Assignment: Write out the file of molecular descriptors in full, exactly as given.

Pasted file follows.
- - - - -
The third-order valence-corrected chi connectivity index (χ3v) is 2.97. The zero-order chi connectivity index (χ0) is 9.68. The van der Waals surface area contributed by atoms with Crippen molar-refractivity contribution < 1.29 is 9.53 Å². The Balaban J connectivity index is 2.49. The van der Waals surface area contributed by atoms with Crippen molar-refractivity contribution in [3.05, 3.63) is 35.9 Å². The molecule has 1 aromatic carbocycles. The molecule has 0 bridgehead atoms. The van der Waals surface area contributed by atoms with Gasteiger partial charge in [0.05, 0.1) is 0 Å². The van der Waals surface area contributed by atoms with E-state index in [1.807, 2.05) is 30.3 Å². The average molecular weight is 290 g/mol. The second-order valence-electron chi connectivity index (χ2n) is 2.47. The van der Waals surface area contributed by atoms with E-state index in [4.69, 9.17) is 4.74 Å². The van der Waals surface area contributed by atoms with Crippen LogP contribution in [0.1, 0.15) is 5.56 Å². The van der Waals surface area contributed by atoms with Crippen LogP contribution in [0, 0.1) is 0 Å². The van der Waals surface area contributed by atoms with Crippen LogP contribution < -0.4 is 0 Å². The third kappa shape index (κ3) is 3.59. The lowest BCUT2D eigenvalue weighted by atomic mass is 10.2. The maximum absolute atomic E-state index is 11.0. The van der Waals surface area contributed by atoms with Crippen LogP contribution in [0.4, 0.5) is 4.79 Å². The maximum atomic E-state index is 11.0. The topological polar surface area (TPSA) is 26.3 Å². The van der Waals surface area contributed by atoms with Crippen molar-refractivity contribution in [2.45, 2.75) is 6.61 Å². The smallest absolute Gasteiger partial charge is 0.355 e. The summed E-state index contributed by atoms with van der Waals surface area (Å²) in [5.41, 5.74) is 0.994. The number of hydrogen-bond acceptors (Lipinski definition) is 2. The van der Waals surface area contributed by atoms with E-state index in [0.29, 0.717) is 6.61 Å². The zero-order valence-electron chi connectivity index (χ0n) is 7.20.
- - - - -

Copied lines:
The third-order valence-corrected chi connectivity index (χ3v) is 2.97. The zero-order chi connectivity index (χ0) is 9.68. The van der Waals surface area contributed by atoms with Crippen molar-refractivity contribution < 1.29 is 9.53 Å². The Balaban J connectivity index is 2.49. The van der Waals surface area contributed by atoms with Crippen molar-refractivity contribution in [3.05, 3.63) is 35.9 Å². The molecule has 1 aromatic carbocycles. The molecule has 0 bridgehead atoms. The van der Waals surface area contributed by atoms with Gasteiger partial charge in [0.05, 0.1) is 0 Å². The van der Waals surface area contributed by atoms with E-state index in [1.807, 2.05) is 30.3 Å². The average molecular weight is 290 g/mol. The second-order valence-electron chi connectivity index (χ2n) is 2.47. The van der Waals surface area contributed by atoms with E-state index in [4.69, 9.17) is 4.74 Å². The van der Waals surface area contributed by atoms with Crippen LogP contribution in [0.1, 0.15) is 5.56 Å². The van der Waals surface area contributed by atoms with Crippen LogP contribution in [0, 0.1) is 0 Å². The van der Waals surface area contributed by atoms with Crippen LogP contribution < -0.4 is 0 Å². The third kappa shape index (κ3) is 3.59. The lowest BCUT2D eigenvalue weighted by atomic mass is 10.2. The maximum absolute atomic E-state index is 11.0. The van der Waals surface area contributed by atoms with Crippen LogP contribution in [0.4, 0.5) is 4.79 Å². The maximum atomic E-state index is 11.0. The topological polar surface area (TPSA) is 26.3 Å². The van der Waals surface area contributed by atoms with Crippen molar-refractivity contribution in [2.45, 2.75) is 6.61 Å². The smallest absolute Gasteiger partial charge is 0.355 e. The summed E-state index contributed by atoms with van der Waals surface area (Å²) in [5.41, 5.74) is 0.994. The number of hydrogen-bond acceptors (Lipinski definition) is 2. The van der Waals surface area contributed by atoms with E-state index in [0.29, 0.717) is 6.61 Å². The zero-order valence-electron chi connectivity index (χ0n) is 7.20.